|Matthew Henry's Concise Commentary|
25:9-12 With joy and praise will those entertain the glad tidings of the Redeemer, who looked for him; and with a triumphant song will glorified saints enter into the joy of their Lord. And it is not in vain to wait for him; for the mercy comes at last, with abundant recompence for the delay. The hands once stretched out upon the cross, to make way for our salvation, will at length be stretched forth to destroy all impenitent sinners. Moab is here put for all adversaries of God's people; they shall all be trodden down or threshed. God shall bring down the pride of the enemies by one humbling judgment after another. This destruction of Moab is typical of Christ's victory, and the pulling down of Satan's strong holds. Therefore, beloved brethren, be ye stedfast, unmovable, always abounding in the work of the Lord; for your labour is not in vain in the Lord.
Verse 10. - In this mountain shall the hand of the Lord rest. The protecting hand of God will ever be stretched out over the spiritual Zion - the Church of the Redeemed - to defend it and keep it safe throughout eternity. Moab shall be trodden down. Various reasons have been given for the selection of Moab to represent the enemies of the redeemed. Perhaps, as the Moabites were, on the whole, the bitterest of all the adversaries of the Jews (see 2 Kings 24:2; Ezekiel 25:8-11), they are regarded as the fittest representatives of the human adversaries of God. For the dung-hill; rather, in the water of a dung-pit. The image is, perhaps, selected with conscious reference to Psalm 83, where the psalmist prays that the "children of Lot" and their helpers may become "as the dung of the earth" (ver. 10).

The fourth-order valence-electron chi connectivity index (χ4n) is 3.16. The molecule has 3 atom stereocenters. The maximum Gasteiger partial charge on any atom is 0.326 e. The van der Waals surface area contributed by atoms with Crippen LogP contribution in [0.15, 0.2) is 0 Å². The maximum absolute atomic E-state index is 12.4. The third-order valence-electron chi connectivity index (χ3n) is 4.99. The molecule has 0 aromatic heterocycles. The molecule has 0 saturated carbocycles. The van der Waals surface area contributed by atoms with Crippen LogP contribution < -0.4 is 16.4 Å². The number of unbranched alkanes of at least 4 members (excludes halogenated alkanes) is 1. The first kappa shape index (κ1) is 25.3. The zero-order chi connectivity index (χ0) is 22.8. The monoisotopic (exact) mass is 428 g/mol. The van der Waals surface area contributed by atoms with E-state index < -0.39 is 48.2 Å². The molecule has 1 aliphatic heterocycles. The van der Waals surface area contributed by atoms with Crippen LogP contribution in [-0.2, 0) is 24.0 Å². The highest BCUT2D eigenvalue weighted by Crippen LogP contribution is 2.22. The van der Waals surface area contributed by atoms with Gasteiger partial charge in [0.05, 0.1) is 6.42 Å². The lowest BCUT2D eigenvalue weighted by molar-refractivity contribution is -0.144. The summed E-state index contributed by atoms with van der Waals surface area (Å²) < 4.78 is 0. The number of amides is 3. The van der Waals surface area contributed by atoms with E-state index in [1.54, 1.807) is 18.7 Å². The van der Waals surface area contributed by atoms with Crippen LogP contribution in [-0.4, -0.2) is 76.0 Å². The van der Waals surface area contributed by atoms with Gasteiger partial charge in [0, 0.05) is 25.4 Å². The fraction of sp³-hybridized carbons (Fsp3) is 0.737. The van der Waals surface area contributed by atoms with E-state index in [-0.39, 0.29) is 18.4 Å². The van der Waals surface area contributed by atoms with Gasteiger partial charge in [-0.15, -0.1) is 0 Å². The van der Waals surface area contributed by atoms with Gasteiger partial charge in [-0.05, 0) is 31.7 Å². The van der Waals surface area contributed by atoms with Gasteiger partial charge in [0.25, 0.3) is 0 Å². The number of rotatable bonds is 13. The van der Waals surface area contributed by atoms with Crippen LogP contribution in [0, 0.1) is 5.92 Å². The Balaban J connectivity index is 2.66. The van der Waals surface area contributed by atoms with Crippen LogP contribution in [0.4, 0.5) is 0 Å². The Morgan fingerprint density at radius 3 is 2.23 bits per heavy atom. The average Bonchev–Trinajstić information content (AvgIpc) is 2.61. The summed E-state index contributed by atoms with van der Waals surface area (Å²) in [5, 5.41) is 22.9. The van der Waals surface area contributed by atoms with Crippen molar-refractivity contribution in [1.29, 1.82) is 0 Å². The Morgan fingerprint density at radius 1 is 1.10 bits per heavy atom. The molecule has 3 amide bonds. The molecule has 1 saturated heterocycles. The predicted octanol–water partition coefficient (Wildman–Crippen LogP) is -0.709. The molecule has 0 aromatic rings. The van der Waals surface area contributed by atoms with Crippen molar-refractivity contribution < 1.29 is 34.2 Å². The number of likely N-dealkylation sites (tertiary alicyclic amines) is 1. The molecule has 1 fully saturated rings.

Gill's Exposition of the Entire Bible
For in this mountain shall the hand of the Lord rest,.... Where he will make the feast of fat things, Isaiah 25:6 even in his church, which is his resting place, and where he delights to dwell; and over whom his hand is, and abides for their protection and safeguard; and where he gives rest, as the Septuagint (k) render it; even spiritual rest to the souls of his people; and where, as the Targum has it,
"the power of the Lord is revealed;''
namely, in the preservation of his church, and in the destruction of its enemies; as follows:
and Moab shall be trodden down under him: under the Lord, and his mighty hand of power; or "under it"; under the mountain, the church; under the feet of the saints; see Malachi 4:2 or, "in his place" (l), as Jarchi and Kimchi explain it; wherever he is, or shall be found, where he lies there shall he be trodden upon. By Moab the enemies of the church are meant, and is put for them all, even all the antichristian powers, both Turks and Papists; their ruin is expressed by treading down or threshing, in allusion to the threshing of corn, as the word used mostly signifies, when the straw is bruised by the cartwheel, or the feet of oxen; or to the treading of straw in the mire, as follows:
even as straw is trodden down for the dunghill; or in "it" (m); or "in the waters of the dunghill" (n), as the Cetib; where being cast and trodden, it rots, and becomes dung; and so the Targum,
"as straw is trodden in the clay;''
Jarchi interprets it to this sense. R. Joseph Kimchi takes it to be the name of a place, Madmenah, which was one of the cities of Moab, Jeremiah 48:2.
(k) . (l) "apud se", i.e. "in loco suo", Vatablus, Junius & Tremellius. (m) as the Keri or marginal reading directs it should be read. (n) in "aquis sterquilinii", De Dieu.
Jamieson-Fausset-Brown Bible Commentary
10. rest—as its permanent protector; on "hand" in this sense; compare Ezr 7:6, 28.
Moab—while Israel is being protected, the foe is destroyed; Moab is the representative of all the foes of God's people.
under him—Rather, "in his own place" or "country" (Ex 10:23; 16:29).
for the dunghill—Rather, "in the water of the dung heap," in which straw was trodden to make it manure (Ps 83:10). Horsley translates either, "in the waters of Madmenah," namely, for the making of bricks; or as the Septuagint, "as the threshing-floor is trampled by the corn-drag" (see Margin; Mic 4:11-13).
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